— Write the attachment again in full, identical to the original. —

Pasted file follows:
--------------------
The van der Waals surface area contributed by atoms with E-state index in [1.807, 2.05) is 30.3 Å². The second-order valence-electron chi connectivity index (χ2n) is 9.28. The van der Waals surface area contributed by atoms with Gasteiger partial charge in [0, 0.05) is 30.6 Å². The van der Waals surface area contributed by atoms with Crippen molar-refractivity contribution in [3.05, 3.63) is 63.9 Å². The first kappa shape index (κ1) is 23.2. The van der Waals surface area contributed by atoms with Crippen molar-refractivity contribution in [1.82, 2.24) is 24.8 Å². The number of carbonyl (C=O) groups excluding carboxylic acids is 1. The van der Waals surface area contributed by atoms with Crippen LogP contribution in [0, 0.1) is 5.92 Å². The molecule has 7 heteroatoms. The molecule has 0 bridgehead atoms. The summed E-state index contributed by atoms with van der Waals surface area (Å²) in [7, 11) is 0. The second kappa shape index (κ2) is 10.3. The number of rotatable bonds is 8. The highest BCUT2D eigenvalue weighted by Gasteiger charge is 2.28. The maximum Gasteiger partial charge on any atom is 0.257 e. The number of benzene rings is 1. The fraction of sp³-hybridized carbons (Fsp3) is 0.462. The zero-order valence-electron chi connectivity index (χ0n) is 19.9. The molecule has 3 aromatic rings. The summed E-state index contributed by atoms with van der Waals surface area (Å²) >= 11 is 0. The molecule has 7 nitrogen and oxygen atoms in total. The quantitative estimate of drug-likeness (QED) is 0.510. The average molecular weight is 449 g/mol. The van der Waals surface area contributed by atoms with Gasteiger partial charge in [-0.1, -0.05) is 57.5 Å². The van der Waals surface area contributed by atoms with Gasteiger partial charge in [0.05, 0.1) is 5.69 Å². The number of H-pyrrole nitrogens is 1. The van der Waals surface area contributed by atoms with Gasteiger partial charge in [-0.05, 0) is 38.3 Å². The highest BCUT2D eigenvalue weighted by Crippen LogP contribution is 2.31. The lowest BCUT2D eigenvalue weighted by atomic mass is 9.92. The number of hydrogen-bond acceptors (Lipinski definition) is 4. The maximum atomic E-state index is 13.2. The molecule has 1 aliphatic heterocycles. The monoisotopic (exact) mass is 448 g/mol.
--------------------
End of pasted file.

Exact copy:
The van der Waals surface area contributed by atoms with E-state index in [1.807, 2.05) is 30.3 Å². The second-order valence-electron chi connectivity index (χ2n) is 9.28. The van der Waals surface area contributed by atoms with Gasteiger partial charge in [0, 0.05) is 30.6 Å². The van der Waals surface area contributed by atoms with Crippen molar-refractivity contribution in [3.05, 3.63) is 63.9 Å². The first kappa shape index (κ1) is 23.2. The van der Waals surface area contributed by atoms with Crippen molar-refractivity contribution in [1.82, 2.24) is 24.8 Å². The number of carbonyl (C=O) groups excluding carboxylic acids is 1. The van der Waals surface area contributed by atoms with Crippen LogP contribution in [0, 0.1) is 5.92 Å². The molecule has 7 heteroatoms. The molecule has 0 bridgehead atoms. The summed E-state index contributed by atoms with van der Waals surface area (Å²) in [7, 11) is 0. The second kappa shape index (κ2) is 10.3. The number of rotatable bonds is 8. The highest BCUT2D eigenvalue weighted by Gasteiger charge is 2.28. The maximum Gasteiger partial charge on any atom is 0.257 e. The number of benzene rings is 1. The fraction of sp³-hybridized carbons (Fsp3) is 0.462. The zero-order valence-electron chi connectivity index (χ0n) is 19.9. The molecule has 3 aromatic rings. The summed E-state index contributed by atoms with van der Waals surface area (Å²) >= 11 is 0. The molecule has 7 nitrogen and oxygen atoms in total. The quantitative estimate of drug-likeness (QED) is 0.510. The average molecular weight is 449 g/mol. The van der Waals surface area contributed by atoms with Gasteiger partial charge in [-0.1, -0.05) is 57.5 Å². The van der Waals surface area contributed by atoms with Gasteiger partial charge in [0.05, 0.1) is 5.69 Å². The number of H-pyrrole nitrogens is 1. The van der Waals surface area contributed by atoms with Gasteiger partial charge in [-0.05, 0) is 38.3 Å². The highest BCUT2D eigenvalue weighted by Crippen LogP contribution is 2.31. The lowest BCUT2D eigenvalue weighted by atomic mass is 9.92. The number of hydrogen-bond acceptors (Lipinski definition) is 4. The maximum atomic E-state index is 13.2. The molecule has 1 aliphatic heterocycles. The monoisotopic (exact) mass is 448 g/mol.